Currently both hitcounters are running side-by-side so that I can compare them better but I'm looking forward dropping the old one in the not so far future.

May 8, 2006

Spam Wars

Last week I recognized a radical increase of spam appearing in my corporate mailbox. DIdn't think much about that because Thunderbird did a nice job on filtering them out of my regular mail. Just one mail slipped through and because I'm natural curious I took a peek inside. The text caught a thought because it was a threat that when I didn't sign out of BlueFrog I'd get 40 times as much spam as currently.

Yes, I'm participating in Blue Security's attempt to stop spammers by automatically filling out their advertised forms and visiting their pages without producing any real value which renders their business rather useless. It's not that ethical to intentionally hit someone with a quasi-DoS attack but then the targets aren't thinking about ethical stuff either.

"Well," I thought "there you go..." and marked it as spam.

Then yesterday I read about some problems around in parts of the internet and a security company involved in it. A quick search turned up that Blue Security had been under a DDoS attack which somehow had been redirected to affect SixApart and Tucows. The former is hosting blogs of thousands of users and the latter is a major DNS provider. There is some inconsictency in the statements issued by Blue Security and the other victims but you can read more about that on the LOOSE wire blog - The Blue Frog vs. PharmaMaster, The Red-faced Blue Frog and CIO Online - Antispan firm says it was victim of attack. A timeline of the events and the messages from the attacker are listed on Blue Security's page.

I'm impressed. On the one side because a spammer fears so much about it's business that he personally threatens the company responsible for his problems and on the other side how much harm an individual can cause if it unleashes the powers of an obviously impressive botnet as (hopefully) last ressort. I'm unsure how people will react to this recent activities. Perhaps it will aid Blue Security's attempts to stop spammers but perhaps Blue Security's actions scared away the people. I hope for the former. Perhaps in the future we'll even have to expect some more outages around the internet when the "Spam War" is heating up.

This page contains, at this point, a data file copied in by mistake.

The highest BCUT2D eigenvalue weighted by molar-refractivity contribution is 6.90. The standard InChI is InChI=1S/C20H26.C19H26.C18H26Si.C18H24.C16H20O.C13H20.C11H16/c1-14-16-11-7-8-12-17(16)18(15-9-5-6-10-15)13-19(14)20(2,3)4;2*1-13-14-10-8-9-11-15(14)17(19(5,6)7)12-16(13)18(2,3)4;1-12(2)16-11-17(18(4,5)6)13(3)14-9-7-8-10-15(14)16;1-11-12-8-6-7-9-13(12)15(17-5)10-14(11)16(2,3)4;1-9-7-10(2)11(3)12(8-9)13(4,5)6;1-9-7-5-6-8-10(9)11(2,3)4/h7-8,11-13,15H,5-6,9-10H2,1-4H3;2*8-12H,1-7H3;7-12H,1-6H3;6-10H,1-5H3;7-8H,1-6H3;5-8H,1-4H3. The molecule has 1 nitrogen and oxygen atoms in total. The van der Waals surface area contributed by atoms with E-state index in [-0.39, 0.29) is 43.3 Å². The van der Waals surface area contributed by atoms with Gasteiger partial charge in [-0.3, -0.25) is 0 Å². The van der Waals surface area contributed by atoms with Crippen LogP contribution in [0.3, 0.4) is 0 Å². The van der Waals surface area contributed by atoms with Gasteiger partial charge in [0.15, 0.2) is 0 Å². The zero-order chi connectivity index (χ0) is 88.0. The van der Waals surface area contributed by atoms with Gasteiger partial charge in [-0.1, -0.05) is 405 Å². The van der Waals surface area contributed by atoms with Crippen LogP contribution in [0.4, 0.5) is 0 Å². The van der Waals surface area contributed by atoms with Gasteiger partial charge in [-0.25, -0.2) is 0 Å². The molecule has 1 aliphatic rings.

Going back to train my Thunderbird junkfilter...

May 3, 2006

Car locking lazyness

My workplace is in a corner of our building where I have a full view on our main entrance. When I'm sitting at my computers nobody can enter or leave the building through the main entrance without being recognized by me. And from time to time I observe some strange habbits of the people.

One of those strange behaviours is when employees from carrying businesses (like mail service, pizza or FedEx) deliver something. They hardly ever lock their vehicles when they enter the building. To the contrary some of them even leave a big truck with all doors wide open standing in the middle of the place with the engine running and enter the building. I'd just had to walk over, enter the car and drive away or pick up some expensive-looking goods. They'd never notice. Well, they would but not immediately and they couldn't tell where their deliveries had disappeared.

From time to time also other people leave their vehicles alone unsecured.

I think that this is a good sign for our culture and safety. Of course occassionally things are stolen from an unlocked car but in general I have no problem leaving my car unlocked for some minutes. There are not so many places in the western world where you can behave like that. Of course, I wouldn't let my keys left in the car...